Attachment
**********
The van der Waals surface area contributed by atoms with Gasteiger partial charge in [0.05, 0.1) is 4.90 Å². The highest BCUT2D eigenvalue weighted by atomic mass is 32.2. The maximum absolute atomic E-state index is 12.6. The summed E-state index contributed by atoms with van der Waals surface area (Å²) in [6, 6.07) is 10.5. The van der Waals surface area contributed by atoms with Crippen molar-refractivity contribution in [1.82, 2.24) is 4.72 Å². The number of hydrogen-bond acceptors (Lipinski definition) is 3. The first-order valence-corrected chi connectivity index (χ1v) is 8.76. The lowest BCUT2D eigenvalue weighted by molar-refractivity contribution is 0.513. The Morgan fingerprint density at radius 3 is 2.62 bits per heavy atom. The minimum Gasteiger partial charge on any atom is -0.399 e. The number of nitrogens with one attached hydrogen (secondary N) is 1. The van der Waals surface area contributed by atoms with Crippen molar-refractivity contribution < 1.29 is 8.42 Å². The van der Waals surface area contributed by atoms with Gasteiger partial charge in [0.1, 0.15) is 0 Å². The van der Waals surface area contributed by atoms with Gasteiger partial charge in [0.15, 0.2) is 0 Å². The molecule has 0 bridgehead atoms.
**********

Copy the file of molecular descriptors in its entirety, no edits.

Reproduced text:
The van der Waals surface area contributed by atoms with Gasteiger partial charge in [0.05, 0.1) is 4.90 Å². The highest BCUT2D eigenvalue weighted by atomic mass is 32.2. The maximum absolute atomic E-state index is 12.6. The summed E-state index contributed by atoms with van der Waals surface area (Å²) in [6, 6.07) is 10.5. The van der Waals surface area contributed by atoms with Crippen molar-refractivity contribution in [1.82, 2.24) is 4.72 Å². The number of hydrogen-bond acceptors (Lipinski definition) is 3. The first-order valence-corrected chi connectivity index (χ1v) is 8.76. The lowest BCUT2D eigenvalue weighted by molar-refractivity contribution is 0.513. The Morgan fingerprint density at radius 3 is 2.62 bits per heavy atom. The minimum Gasteiger partial charge on any atom is -0.399 e. The number of nitrogens with one attached hydrogen (secondary N) is 1. The van der Waals surface area contributed by atoms with Crippen molar-refractivity contribution < 1.29 is 8.42 Å². The van der Waals surface area contributed by atoms with Gasteiger partial charge in [0.1, 0.15) is 0 Å². The van der Waals surface area contributed by atoms with Gasteiger partial charge in [0.15, 0.2) is 0 Å². The molecule has 0 bridgehead atoms.